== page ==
Platt encouraged the trustees to strive for biblical faithfulness and practical effectiveness, study analysis instead of listening to anecdotes, and prioritize missional urgency over political expediency.
Amid his encouragement to focus on analysis, Platt referred to a report given at the annual meeting of the SBC in June by Robert Gallaty, senior pastor of Long Hollow Baptist Church in Hendersonville, Tenn., and chairman of the Disciple-making Task Force appointed by the North American Mission Board and LifeWay Christian Resources.
Gallaty noted that Southern Baptist churches had baptized 7.1 million people over the past 20 years, but overall weekly church attendance had declined by 24,000 people in that same time period.
“Am I going to wake up to this reality? Or am I going to sit in SBC meetings, or even meetings in the church I pastor, listening to stories about here and there people coming to Christ and think things are alright (sic)?” asked Platt, who believes failure to disciple new believers is the problem.
“We are sick. We need to open our eyes to reality. I believe that is critical for the IMB,” Platt said.
Due to the decreasing percentage of Southern Baptists in the United States, giving to SBC causes is also declining – despite record giving, Platt said.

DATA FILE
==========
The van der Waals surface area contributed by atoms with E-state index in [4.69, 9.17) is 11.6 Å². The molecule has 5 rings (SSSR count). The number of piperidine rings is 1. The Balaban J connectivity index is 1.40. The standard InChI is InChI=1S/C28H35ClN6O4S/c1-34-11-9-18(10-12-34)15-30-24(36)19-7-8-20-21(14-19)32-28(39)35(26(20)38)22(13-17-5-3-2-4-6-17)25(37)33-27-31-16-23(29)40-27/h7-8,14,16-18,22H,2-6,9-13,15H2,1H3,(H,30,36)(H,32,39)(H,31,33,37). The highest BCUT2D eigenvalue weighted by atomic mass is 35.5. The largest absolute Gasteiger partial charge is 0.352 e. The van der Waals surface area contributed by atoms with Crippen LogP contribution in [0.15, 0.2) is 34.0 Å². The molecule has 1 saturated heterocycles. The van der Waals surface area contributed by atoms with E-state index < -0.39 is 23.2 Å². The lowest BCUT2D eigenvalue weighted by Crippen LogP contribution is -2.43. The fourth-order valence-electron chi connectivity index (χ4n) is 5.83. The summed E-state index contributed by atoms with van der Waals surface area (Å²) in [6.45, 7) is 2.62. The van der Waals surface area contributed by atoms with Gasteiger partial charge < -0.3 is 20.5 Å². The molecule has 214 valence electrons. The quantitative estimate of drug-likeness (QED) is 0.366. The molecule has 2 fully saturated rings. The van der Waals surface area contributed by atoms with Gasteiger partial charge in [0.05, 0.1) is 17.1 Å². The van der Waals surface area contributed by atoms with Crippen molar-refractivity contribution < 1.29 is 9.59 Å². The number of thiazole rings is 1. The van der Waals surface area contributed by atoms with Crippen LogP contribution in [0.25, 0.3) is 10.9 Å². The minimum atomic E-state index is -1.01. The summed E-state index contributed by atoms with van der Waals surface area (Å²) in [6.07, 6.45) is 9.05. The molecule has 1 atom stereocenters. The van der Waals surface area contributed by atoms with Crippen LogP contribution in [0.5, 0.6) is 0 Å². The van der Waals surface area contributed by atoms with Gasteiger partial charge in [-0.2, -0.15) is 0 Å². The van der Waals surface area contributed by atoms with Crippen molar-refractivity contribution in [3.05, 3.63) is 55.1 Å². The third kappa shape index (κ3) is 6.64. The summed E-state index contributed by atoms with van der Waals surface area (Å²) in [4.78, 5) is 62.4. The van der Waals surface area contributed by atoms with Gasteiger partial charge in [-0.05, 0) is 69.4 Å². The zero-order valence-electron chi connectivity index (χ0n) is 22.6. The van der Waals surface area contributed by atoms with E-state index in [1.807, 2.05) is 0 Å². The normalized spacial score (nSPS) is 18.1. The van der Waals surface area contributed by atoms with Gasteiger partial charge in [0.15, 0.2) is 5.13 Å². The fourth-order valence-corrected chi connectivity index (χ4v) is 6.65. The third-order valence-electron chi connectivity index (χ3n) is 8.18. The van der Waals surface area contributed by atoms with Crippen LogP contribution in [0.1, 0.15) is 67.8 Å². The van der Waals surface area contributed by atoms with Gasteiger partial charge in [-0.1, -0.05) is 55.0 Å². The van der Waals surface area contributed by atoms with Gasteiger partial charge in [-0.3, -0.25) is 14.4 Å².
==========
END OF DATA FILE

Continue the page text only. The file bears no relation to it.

“We don’t need to rethink sending missionaries, but we need to rethink how we’re going to send, sustain and support missionaries, and how we’re going to engage churches in this mission,” said Platt.
“Select a president who will not be content with the status quo and who will not be content with business as usual as long as people feel good about anecdotes that abound,” he said.
During the encouragement to prioritize missional urgency, Platt described the political atmosphere of the IMB and the SBC.
“I hate the politics of the SBC, and I don’t say that as an outsider,” said Platt. “I say that as an insider.”
“These last four years, the lowest points in my leadership were when I found myself participating in them. Jockeying for position, continual self-promotion, back-room deals followed by spin in the front room, strategizing like brothers are your enemy, feeling like others see you as their enemy…getting to the point where you wonder if you can trust anyone even as you start to wonder how trustworthy you have become.”
Platt urged the trustees to “refuse to play political games” when 2.8 billion people have little to no access to the gospel.
“I want to plead with you to refuse to pander to the applause of men, constantly trying to please every person when the only thing that matters is the pleasure of God,” Platt continued.
“Life is too short, and He is too great, and the mission is too important to waste our time on anything less than continual, intentional, biblical, strategic, honest conversations about how to get the gospel to unreached men, women and children who are on an eternal road that leads to hell.”
Tim Yarbrough is editor/executive director of the ABN. I would like to thank ABN staffer Sarah Davis for assisting in compiling information for this column.